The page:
How to Eat Healthy on a Budget: 5 Important Things to Consider

How to Eat Healthy on a Budget: 5 Important Things to Consider

Healthy eating and keeping a strict food budget have a nasty habit of seeming diametrically opposed to one another. It seems like most common food knowledge requires a health-conscious eater to load up with fresh meat and vegetables, with little thought put aside to how much that might wind up costing financially in the long run. Clever cooks and food aficionados alike will find that shopping ingenuity and clever preparation can turn a scant pantry into a bounty of healthy yet affordable meals.

First and foremost, you’ll want to make sure your cookware is up to the task of taking on home cooking, as you’ll be abstaining from eating takeout as often as humanly possible. Take stock of your current vessels; If they’re old or their non-stick coating has gone off with years of neglect, it may be time to find a new set. Even those with quality stovetops can find inexpensive vessels to cook with; Finding inexpensive induction cookware isn’t as difficult as it once was several years ago. With your kitchen sorted, it’s time to solve that empty pantry and fridge problem!

1. Nutrient Density is Your Friend

Many first-time budget eaters might turn to eating foods like bread in excess to round out meal plans without breaking the bank. After all, bread is filling and can be made at home on the cheap, yet it lacks many of the nutrients needed for proper healthy living. Instead, foods with positive nutrient density should be the focus of a well-rounded diet. Lean meat is an example of nutrient-dense food that isn’t always affordable. Legumes, on the other hand, provide valuable protein and other nutrients at a much more cost-effective per-pound price.

2. Vegetables Are Key

If you’re not a fan of veggies, now’s a good time to find recipes that you actually enjoy. Filling out your plate with bulk vegetables make for a much healthier option than overdoing it with rice or other starches, though there’s always room to fit more traditional starches into meal plans as long as you keep them properly spaced out throughout your week. For example, a traditional steak-centric dinner might have fries and macaroni and cheese on the side, but you could easily swap those side dishes out for a baked potato topped with a little cheese and a fried kale or carrot plate to both round out your nutrients for the day as well as skip out on overloading on nutrient-light noodles.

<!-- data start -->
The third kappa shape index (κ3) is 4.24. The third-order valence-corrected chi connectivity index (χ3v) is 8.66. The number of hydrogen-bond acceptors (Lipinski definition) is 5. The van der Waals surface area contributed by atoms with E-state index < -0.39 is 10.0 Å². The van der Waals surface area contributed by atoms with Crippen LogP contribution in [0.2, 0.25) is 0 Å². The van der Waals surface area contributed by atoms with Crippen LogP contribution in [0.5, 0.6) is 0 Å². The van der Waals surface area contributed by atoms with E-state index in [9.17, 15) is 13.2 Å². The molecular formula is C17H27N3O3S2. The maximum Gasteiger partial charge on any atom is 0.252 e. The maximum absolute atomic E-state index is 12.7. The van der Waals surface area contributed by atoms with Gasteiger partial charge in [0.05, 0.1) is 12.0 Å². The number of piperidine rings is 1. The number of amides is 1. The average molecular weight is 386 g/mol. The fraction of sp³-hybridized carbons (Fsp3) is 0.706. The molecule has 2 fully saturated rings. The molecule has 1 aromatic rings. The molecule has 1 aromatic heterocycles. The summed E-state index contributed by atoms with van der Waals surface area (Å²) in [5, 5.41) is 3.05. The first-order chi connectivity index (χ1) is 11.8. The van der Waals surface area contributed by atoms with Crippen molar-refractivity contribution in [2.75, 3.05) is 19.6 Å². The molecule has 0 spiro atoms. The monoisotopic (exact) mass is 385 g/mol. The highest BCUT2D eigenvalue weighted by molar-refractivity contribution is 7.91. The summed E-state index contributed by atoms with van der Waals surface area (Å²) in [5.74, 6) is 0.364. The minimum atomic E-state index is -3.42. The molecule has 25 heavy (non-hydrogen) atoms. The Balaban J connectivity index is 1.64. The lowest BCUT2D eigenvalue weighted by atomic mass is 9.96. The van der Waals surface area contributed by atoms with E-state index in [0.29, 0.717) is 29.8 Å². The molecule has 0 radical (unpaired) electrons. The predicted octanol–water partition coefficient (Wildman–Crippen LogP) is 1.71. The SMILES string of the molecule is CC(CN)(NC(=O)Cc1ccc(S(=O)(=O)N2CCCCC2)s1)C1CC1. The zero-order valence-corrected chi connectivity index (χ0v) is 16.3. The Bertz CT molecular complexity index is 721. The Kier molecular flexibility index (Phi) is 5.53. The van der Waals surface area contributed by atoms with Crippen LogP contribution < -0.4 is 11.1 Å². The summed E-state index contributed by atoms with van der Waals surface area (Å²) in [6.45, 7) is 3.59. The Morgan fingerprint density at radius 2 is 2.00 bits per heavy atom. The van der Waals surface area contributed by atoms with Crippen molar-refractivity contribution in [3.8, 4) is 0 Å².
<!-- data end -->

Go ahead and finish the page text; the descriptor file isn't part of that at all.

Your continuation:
3. $40 Will Get You Further than You Think

As a disclaimer, chances are you don’t want to go quite so extreme when you’re first sorting out how to approach healthy eating with budget concerns in mind. There are some interesting things to consider when looking into personal anecdotes about low-cost eating and just how much we overspend on meals that could be approached from a scientific angle; For example, a breakfast of oats paired with eggs provides valuable energy at a serving cost well under a dollar in many regions. On the downside, sticking to such strict budgets does mean you run the risk of becoming sick of your meal plans and abandoning them. If you don’t like your go-to meals well enough to eat them regularly and quit watching what you eat halfway through the month you’re no better off than when you were eating without a plan at all.

4. Cheap Meals Don’t Have to Be Boring

While you might be conjuring up images of dinner consisting of nothing but rice and lentils, budget eating doesn’t have to be a bland experience. Healthy dinner variety comes in many forms as long as you’re willing to do more cooking than eating at restaurants; For example, many casserole dishes are built around the concept of having a few barely-related ingredients that cook well together into a unified dish after a couple hours in the oven.

5. Eating Well Has to Be A Priority

It’s not exactly a secret that it is far, far easier to eat cheap, junky food that won’t do much for your body. There are going to be nights where you just don’t feel like leaving work only to roll into the kitchen and you will almost certainly be tempted to give in to unhealthy snacks and the occasional treat. This is normal with any healthy diet. As it turns out, indulgence isn’t always a bad thing as long as you keep it in check. Staying too rigid with your plans is a surefire way to wind up ordering pizza and giving up, so make sure you work human nature into your plans and prepare for evenings where you want something quicker and easier that isn’t ideal. Eating shouldn’t be a burden and treating snack foods like high treason won’t give you the healthiest attitude towards sticking to proper meal plans.


There are always going to be concerns with budget when approaching proper meal plans. Healthy eating isn’t a mythical concept that can only be taken on by those with massive bank accounts, but rather a sliding scale of healthier and healthier food choices that can be adapted to nearly any level of income. You may have to trim a few visits to Starbucks out of your month, but your body will thank you for it.

The Author:

Amanda Wilks is a passionate writer and cooking enthusiast. She enjoys writing about nutrition, healthy eating, and cooking methods. Through her writings, she hopes to inspire others to make smart and cost-effective choices regarding their own diet.

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